National Center for Ecological Analysis And Synthesis
National Center for Ecological Analysis And Synthesis
The National Center for Ecological Analysis and Synthesis is a research center at the University of California, Santa Barbara, in Santa Barbara, California. Better known by its acronym, NCEAS opened in May 1995. Funding for NCEAS is diverse and includes supporters such as the U.S. National Science Foundation, the State of California, and the University of California, Santa Barbara.NCEAS supports cross-disciplinary research that analyzes and synthesizes existing data to address major fundamental issues in ecology and allied fields, and encourages the application of science to natural resource management and public policy decision making. To facilitate synthetic analysis, NCEAS advances new techniques in mathematical and geospatial modeling, dynamic simulation, and visualization of ecological systems through its Ecoinformatics program. Since its inception, the Center has hosted over 5,000 individuals and supported roughly 500 research projects, which have resulted in more than 2,000 publications in 300+ different journals. In addition, NCEAS engages graduate students and grade school children through a variety of outreach and education programs. Wikipedia.
Williams N.M.,University of California at Davis |
Regetz J.,National Center for Ecological Analysis And Synthesis |
Kremen C.,University of California at Berkeley
Ecology | Year: 2012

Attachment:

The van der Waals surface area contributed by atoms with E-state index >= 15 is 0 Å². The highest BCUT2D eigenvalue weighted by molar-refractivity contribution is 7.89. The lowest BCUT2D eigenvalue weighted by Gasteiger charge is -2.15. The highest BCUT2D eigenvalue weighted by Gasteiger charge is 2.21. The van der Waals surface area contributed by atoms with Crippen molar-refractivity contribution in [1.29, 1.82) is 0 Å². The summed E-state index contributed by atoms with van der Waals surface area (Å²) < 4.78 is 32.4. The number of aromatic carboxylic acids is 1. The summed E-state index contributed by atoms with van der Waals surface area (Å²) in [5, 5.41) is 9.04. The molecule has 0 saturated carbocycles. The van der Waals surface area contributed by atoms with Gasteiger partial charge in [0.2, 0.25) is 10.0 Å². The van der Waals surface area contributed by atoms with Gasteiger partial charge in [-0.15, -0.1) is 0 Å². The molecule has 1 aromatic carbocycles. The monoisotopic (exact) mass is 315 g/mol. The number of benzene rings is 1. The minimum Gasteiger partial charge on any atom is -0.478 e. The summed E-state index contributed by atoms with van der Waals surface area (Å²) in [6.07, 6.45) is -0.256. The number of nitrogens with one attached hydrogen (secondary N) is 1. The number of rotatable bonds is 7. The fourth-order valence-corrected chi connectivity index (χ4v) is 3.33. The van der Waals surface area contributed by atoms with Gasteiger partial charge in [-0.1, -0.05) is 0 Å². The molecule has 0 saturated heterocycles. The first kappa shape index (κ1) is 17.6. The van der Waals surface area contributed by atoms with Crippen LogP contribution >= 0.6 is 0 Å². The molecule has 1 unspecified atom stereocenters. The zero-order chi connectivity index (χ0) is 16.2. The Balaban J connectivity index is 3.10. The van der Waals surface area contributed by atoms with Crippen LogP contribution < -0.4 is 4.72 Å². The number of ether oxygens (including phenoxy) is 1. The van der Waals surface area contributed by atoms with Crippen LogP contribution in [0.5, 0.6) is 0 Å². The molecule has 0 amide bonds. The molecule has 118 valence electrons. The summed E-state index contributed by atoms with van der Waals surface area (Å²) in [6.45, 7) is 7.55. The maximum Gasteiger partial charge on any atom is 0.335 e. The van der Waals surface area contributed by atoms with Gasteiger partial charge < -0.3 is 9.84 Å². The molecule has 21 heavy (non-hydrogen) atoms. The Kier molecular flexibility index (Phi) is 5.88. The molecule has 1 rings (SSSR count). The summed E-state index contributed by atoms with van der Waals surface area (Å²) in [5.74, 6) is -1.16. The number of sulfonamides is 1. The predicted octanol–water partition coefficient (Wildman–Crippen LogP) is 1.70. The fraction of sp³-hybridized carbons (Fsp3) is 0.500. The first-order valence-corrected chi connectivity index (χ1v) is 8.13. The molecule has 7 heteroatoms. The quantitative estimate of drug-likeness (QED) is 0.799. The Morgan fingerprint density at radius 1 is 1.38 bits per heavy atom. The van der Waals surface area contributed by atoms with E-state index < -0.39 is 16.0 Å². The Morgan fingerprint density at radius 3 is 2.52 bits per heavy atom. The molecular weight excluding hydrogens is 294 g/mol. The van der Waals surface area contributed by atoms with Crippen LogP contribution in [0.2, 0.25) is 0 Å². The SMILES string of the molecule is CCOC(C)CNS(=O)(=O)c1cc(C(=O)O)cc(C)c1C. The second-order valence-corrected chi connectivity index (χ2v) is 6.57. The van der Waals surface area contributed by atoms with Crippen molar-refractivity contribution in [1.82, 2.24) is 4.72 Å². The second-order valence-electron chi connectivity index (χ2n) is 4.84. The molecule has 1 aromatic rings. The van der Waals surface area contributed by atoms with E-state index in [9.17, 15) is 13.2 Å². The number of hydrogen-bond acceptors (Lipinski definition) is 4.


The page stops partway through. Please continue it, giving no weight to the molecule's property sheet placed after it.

Variation in the availability of food resources over space and time is a likely driver of how landscape structure and composition affect animal populations. Few studies, however, have directly assessed the spatiotemporal variation in resource availability that arises from landscape pattern, or its effect on populations and population dynamic parameters. We tested the effect of floral resource availability at the landscape scale on the numbers of worker, male, and queen offspring produced by bumble bee, Bombus vosnesenskii, colonies experimentally placed within complex agricultural-natural landscapes. We quantified flower densities in all land use types at different times of the season and then used these data to calculate spatially explicit estimates of floral resources surrounding each colony. Floral availability strongly correlated with landscape structure, and different regions of the landscape showed distinct seasonal patterns of floral availability. The floral resources available in the landscape surrounding a colony positively affected the number of workers and males it produced. Production was more sensitive to early-than to later-season resources. Floral resources did not significantly affect queen production despite a strong correlation between worker number and queen number among colonies. No landscape produced high floral resources during both the early and late season, and seasonal consistency is likely required for greater queen production. Floral resources are important determinants of colony growth and likely affect the pollination services provided by bumble bees at a landscape scale. Spatiotemporal variation in floral resources across the landscape precludes a simple relationship between resources and reproductive success as measured by queens, but nonetheless likely influences the total abundance of bumble bees in our study region. © 2012 by the Ecological Society of America.